# Chapter 13 – Manipulating and Processing Data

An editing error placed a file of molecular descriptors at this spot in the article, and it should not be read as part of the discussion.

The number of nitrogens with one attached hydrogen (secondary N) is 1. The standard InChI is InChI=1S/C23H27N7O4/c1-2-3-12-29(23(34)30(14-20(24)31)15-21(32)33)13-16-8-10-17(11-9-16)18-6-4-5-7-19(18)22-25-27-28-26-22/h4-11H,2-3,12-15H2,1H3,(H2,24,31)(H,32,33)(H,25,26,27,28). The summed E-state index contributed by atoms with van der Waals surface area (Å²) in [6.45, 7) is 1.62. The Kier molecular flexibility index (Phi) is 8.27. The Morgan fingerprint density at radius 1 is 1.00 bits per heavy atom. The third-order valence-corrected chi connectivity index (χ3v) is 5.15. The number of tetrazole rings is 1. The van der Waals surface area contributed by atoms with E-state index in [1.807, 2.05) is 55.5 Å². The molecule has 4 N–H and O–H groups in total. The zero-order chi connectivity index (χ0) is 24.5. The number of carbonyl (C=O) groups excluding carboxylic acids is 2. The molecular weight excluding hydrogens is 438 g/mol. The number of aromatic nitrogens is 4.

```  # C﻿hapter 13 - Manipulating and Processing Data   # Deciding on the Most Appropriate Data Structure   # Creating Subsets of Your Data   ## Understanding the three subset operators ## Understanding the five ways of specifying the subset   str(islands) islands[] islands[c(8, 1, 1, 42)] islands[-(3:46)] islands[islands < 20] islands[c("Madagascar", "Cuba")]   ## Subsetting data frames   str(iris) iris[1:5, ] iris[, c("Sepal.Length", "Sepal.Width")] iris[, 'Sepal.Length'] iris[, 'Sepal.Length', drop=FALSE] iris['Sepal.Length'] iris[1:5, c("Sepal.Length", "Sepal.Width")]   ### Taking samples from data   sample(1:6, 10, replace=TRUE)   set.seed(1) sample(1:6, 10, replace=TRUE) sample(1:6, 10, replace=TRUE)   set.seed(1) sample(1:6, 10, replace=TRUE)   set.seed(123) index <- sample(1:nrow(iris), 5) index iris[index, ]   ### Removing duplicate data   duplicated(c(1,2,1,3,1,4)) duplicated(iris) which(duplicated(iris)) iris[!duplicated(iris), ]   index <- which(duplicated(iris)) iris[-index, ]   ### Removing rows with missing data   str(airquality) complete.cases(airquality)   x <- airquality[complete.cases(airquality), ] str(x) x <- na.omit(airquality)       # Adding Calculated Fields to Data   ## Doing arithmetic on columns of a data frame   x <- iris\$Sepal.Length / iris\$Sepal.Width head(x)   ## Using with and within to improve code readability   y <- with(iris, Sepal.Length / Sepal.Width) head(y) identical(x, y)   iris\$ratio <- iris\$Sepal.Length / iris\$Sepal.Width iris <- within(iris, ratio <- Sepal.Length / Sepal.Width) head(iris\$ratio)   ## Creating subgroups or bins of data   ### Using cut to create a fixed number of subgroups   head(state.x77) frost <- state.x77[, "Frost"] head(frost, 5) cut(frost, 3, include.lowest=TRUE)   ### Adding labels to cut   cut(frost, 3, include.lowest=TRUE, labels=c("Low", "Med", "High"))   ### Using table to count the number of observations   x <- cut(frost, 3, include.lowest=TRUE, labels=c("Low", "Med", "High")) table(x) x     # Combining and Merging Data Sets   ## Creating sample data to illustrate merging   all.states <- as.data.frame(state.x77) all.states\$Name <- rownames(state.x77) rownames(all.states) <- NULL str(all.states)   ### Creating a subset of cold states   cold.states <- all.states[all.states\$Frost>150, c("Name", "Frost")] cold.states   ### Creating a subset of large states   large.states <- all.states[all.states\$Area>=100000, c("Name", "Area")] large.states   ## Using the merge() function   ### Using merge to find the intersection of data   merge(cold.states, large.states)   ### Understanding the different types of merge   merge(cold.states, large.states, all=TRUE)     ## Working with lookup tables   ### Finding a match   index <- match(cold.states\$Name, large.states\$Name) index   large.states[na.omit(index), ]   ### Making sense of %in%   index <- cold.states\$Name %in% large.states\$Name index !is.na(match(cold.states\$Name,large.states\$Name)) cold.states[index, ]   # Sorting and Ordering Data   some.states <- data.frame( Region = state.region, state.x77)   some.states <- some.states[1:10, 1:3] some.states   ## Sorting vectors   ### Sorting a vector in ascending order   sort(some.states\$Population)   ### Sorting a vector in decreasing order   sort(some.states\$Population, decreasing=TRUE)   ## Sorting data frames   ### Getting the order   order.pop <- order(some.states\$Population) order.pop   some.states\$Population[order.pop]   ## Sorting a data frame in ascending order   some.states[order.pop, ] order(some.states\$Population) order(some.states\$Population, decreasing=TRUE)   some.states[order(some.states\$Population, decreasing=TRUE), ]   ### Sorting on more than one column   index <- with(some.states, order(Region, Population)) some.states[index, ]   ### Sorting multiple columns in mixed order index <- order(-xtfrm(some.states\$Region), some.states\$Population) some.states[index, ]   # Traversing Your Data with the Apply Functions   ## Using the apply() function to summarize arrays   str(Titanic) apply(Titanic, 1, sum) apply(Titanic, 3, sum) apply(Titanic, c(3, 4), sum)   ## Using lapply() and sapply() to traverse a list or data frame   lapply(iris, class) sapply(iris, class) sapply(iris, mean) sapply(iris, function(x) ifelse(is.numeric(x), mean(x), NA))   ## Using tapply() to create tabular summaries   tapply(iris\$Sepal.Length, iris\$Species, mean) with(iris, tapply(Sepal.Length, Species, mean))   ### Using tapply() to create higher-dimensional tables   str(mtcars) cars <- within(mtcars, am <- factor(am, levels=0:1, labels=c("Automatic", "Manual")) )   with(cars, tapply(mpg, am, mean)) with(cars, tapply(mpg, list(gear, am), mean))   ### Using aggregate()   with(cars, aggregate(mpg, list(gear=gear, am=am), mean))   # Getting to Know the Formula Interface     aggregate(mpg ~ gear + am, data=cars, mean)   aov(mpg ~ gear + am, data=cars)   library(lattice) xyplot(mpg ~ gear + am, data=cars)     # Whipping Your Data into Shape     ## Understanding data in long and wide format     ## Getting started with the reshape2 package   install.packages("reshape2") library("reshape2")   goals <- data.frame( Game = c("1st", "2nd", "3rd", "4th"), Venue = c("Bruges", "Ghent", "Ghent", "Bruges"), Granny = c(12, 4, 5, 6), Geraldine = c(5, 4, 2, 4), Gertrude = c(11, 5, 6, 7) )   ## Melting data to long format   mgoals <- melt(goals) mgoals <- melt(goals, id.vars=c("Game", "Venue")) mgoals   ## Casting data to wide format   dcast(mgoals, Venue + Game ~ variable, sum) dcast(mgoals, variable ~ Venue , sum) dcast(mgoals, Venue ~ variable , sum)   dcast(mgoals, Venue + variable ~ Game , sum)   library(ggplot2) ggplot(mgoals, aes(x=variable, y=value, fill=Game)) + geom_bar()```

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